Does a rough, bumpy surface produce more or less friction?

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In most cases, yes, the roughness of a surface is proportional to the friction it should be capable of generating. There are exceptions; for example, extremely smooth surfaces of identical metals can actually experience such low friction that they fuse together (this is called cold welding). This phenomenon has been...

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In most cases, yes, the roughness of a surface is proportional to the friction it should be capable of generating. There are exceptions; for example, extremely smooth surfaces of identical metals can actually experience such low friction that they fuse together (this is called cold welding). This phenomenon has been explained with the characterization that the atoms in the metal "don't know they're in different metals" and therefore have no reason NOT to fuse under those conditions. Cold welding isn't something you would see in everyday terms, however, and under everyday conditions you can count on rough surfaces to provide more friction.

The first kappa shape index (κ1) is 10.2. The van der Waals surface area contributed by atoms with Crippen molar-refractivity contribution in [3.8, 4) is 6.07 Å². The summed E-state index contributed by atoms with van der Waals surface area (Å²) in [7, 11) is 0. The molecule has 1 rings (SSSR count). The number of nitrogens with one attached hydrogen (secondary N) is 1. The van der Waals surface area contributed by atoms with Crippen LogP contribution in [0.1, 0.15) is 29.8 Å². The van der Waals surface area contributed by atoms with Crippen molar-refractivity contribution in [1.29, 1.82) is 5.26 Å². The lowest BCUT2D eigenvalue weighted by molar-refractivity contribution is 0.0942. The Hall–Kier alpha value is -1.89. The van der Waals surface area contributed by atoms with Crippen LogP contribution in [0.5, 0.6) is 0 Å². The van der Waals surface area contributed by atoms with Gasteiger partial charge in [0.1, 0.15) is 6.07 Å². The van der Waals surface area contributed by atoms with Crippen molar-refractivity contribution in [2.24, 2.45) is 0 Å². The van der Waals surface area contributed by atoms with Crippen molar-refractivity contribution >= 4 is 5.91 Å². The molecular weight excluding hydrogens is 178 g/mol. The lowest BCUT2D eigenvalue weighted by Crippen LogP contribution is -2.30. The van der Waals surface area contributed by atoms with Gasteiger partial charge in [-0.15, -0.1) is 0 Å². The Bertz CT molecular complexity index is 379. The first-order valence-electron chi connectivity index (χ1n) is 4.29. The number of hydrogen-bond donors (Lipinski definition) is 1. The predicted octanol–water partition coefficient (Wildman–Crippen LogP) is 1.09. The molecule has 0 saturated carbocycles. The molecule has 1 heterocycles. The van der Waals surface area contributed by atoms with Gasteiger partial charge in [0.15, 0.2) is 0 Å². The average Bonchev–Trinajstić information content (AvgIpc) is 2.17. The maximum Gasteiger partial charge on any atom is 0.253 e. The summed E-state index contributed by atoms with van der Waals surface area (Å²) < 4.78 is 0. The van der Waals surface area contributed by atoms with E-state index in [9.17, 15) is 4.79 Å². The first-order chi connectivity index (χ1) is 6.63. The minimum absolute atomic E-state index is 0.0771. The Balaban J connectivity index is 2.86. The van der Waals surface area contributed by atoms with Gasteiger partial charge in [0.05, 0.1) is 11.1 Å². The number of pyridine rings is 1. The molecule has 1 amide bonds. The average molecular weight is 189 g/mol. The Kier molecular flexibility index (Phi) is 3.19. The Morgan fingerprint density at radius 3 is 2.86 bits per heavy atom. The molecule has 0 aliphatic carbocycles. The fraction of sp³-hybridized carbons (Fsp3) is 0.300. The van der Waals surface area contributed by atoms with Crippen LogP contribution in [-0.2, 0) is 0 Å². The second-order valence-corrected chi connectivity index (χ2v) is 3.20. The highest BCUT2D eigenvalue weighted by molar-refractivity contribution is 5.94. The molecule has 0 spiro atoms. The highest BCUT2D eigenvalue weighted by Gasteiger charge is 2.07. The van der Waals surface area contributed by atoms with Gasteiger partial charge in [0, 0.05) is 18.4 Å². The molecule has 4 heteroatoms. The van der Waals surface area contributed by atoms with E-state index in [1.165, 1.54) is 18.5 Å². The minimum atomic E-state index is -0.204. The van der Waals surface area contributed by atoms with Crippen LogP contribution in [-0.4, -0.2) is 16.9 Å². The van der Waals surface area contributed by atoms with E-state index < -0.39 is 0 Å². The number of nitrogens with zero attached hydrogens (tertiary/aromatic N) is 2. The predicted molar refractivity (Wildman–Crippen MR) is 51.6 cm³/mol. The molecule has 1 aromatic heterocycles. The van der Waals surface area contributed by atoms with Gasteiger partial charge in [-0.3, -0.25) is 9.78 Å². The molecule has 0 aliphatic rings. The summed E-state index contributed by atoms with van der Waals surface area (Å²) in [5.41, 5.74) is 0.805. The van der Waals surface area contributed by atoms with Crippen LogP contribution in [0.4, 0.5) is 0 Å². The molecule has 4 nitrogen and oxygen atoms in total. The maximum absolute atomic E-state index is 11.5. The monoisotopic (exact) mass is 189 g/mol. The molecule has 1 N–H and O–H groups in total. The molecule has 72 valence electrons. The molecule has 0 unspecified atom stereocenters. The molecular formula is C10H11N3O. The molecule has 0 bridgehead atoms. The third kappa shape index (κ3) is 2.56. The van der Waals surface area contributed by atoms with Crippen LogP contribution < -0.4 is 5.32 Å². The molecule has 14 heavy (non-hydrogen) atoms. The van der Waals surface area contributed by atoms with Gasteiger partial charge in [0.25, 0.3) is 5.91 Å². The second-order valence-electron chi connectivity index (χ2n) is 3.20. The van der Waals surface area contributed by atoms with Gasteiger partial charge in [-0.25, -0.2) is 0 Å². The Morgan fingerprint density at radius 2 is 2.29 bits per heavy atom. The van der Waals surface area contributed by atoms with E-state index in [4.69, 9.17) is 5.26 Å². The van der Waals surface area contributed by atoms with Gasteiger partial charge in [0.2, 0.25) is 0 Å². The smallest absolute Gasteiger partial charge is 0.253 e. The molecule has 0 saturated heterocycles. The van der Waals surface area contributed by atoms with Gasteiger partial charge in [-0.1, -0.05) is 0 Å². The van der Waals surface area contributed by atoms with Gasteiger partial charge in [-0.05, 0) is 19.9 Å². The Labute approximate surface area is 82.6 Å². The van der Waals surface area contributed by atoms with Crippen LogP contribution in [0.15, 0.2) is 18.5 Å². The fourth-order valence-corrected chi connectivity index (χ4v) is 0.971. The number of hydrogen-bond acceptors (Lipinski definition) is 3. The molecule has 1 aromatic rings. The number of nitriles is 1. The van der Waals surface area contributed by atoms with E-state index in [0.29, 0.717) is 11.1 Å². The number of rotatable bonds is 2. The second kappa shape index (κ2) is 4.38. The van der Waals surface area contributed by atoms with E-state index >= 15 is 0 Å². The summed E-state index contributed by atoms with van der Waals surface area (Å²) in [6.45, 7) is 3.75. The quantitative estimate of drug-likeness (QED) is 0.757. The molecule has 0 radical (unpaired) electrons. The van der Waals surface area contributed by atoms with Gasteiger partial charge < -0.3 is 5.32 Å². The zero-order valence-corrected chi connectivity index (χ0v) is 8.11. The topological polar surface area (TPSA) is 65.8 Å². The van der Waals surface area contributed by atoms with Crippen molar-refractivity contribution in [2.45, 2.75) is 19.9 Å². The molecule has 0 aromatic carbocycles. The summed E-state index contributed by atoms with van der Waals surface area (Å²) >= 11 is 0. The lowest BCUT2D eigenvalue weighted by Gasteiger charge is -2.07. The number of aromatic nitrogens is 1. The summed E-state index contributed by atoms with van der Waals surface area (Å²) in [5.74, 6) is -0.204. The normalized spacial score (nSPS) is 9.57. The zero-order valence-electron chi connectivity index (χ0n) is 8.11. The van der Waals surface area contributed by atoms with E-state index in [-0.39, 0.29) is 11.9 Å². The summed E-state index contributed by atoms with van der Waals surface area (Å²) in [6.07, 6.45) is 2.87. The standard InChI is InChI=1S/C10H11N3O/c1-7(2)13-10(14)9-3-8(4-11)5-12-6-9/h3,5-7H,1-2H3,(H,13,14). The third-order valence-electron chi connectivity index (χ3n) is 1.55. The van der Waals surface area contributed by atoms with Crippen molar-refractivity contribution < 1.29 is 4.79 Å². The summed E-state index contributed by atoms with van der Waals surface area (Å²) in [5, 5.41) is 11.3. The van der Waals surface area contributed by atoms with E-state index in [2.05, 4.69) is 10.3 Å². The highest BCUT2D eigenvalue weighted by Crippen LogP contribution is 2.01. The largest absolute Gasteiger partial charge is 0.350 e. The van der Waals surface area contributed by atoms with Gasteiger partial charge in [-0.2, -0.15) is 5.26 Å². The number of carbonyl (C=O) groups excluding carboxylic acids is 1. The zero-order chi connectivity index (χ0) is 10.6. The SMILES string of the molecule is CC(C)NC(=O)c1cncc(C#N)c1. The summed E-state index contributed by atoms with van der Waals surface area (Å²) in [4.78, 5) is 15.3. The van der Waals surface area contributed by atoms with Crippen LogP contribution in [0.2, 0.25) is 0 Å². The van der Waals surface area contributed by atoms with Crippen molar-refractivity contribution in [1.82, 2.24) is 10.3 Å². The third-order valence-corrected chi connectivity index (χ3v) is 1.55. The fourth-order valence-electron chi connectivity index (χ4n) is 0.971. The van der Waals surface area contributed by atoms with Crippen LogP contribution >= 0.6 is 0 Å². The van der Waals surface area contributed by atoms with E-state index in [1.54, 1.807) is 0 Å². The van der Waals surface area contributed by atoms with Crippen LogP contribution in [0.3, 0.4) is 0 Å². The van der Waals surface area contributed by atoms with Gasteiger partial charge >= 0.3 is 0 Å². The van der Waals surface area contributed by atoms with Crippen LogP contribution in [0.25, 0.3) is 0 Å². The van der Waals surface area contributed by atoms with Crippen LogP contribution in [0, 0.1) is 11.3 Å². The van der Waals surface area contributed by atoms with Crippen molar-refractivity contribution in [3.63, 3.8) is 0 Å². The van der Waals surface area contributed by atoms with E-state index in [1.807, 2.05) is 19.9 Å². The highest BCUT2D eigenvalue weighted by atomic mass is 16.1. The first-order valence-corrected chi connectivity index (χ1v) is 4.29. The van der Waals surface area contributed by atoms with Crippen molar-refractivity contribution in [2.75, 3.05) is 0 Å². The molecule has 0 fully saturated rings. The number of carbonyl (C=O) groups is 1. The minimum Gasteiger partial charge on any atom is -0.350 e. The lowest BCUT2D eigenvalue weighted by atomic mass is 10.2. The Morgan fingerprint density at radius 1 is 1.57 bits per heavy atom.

Friction is a force between two objects that resists their perpendicular motion to each other; basically, they have to be in contact, but moving at right angles relative to each other, and friction will attempt to stop this from happening. It's the same reason why, if you have a book sitting on a table, it doesn't go scooting across the table at the slightest touch; you have to apply enough force that it "beats" the resistance of friction.

At the molecular level, most objects have imperfections in their surface texture, which basically makes them look like the teeth of a sawblade. You can think of friction as being born from these "teeth" intersecting each other, sort of like a zipper. Friction is the resistance provided by those little peaks and valleys ramming into each other and splitting up the perpendicular force into parallel and perpendicular vectors, with the perpendicular vector proportionally reducing the parallel vector and thereby resisting the object's motion.

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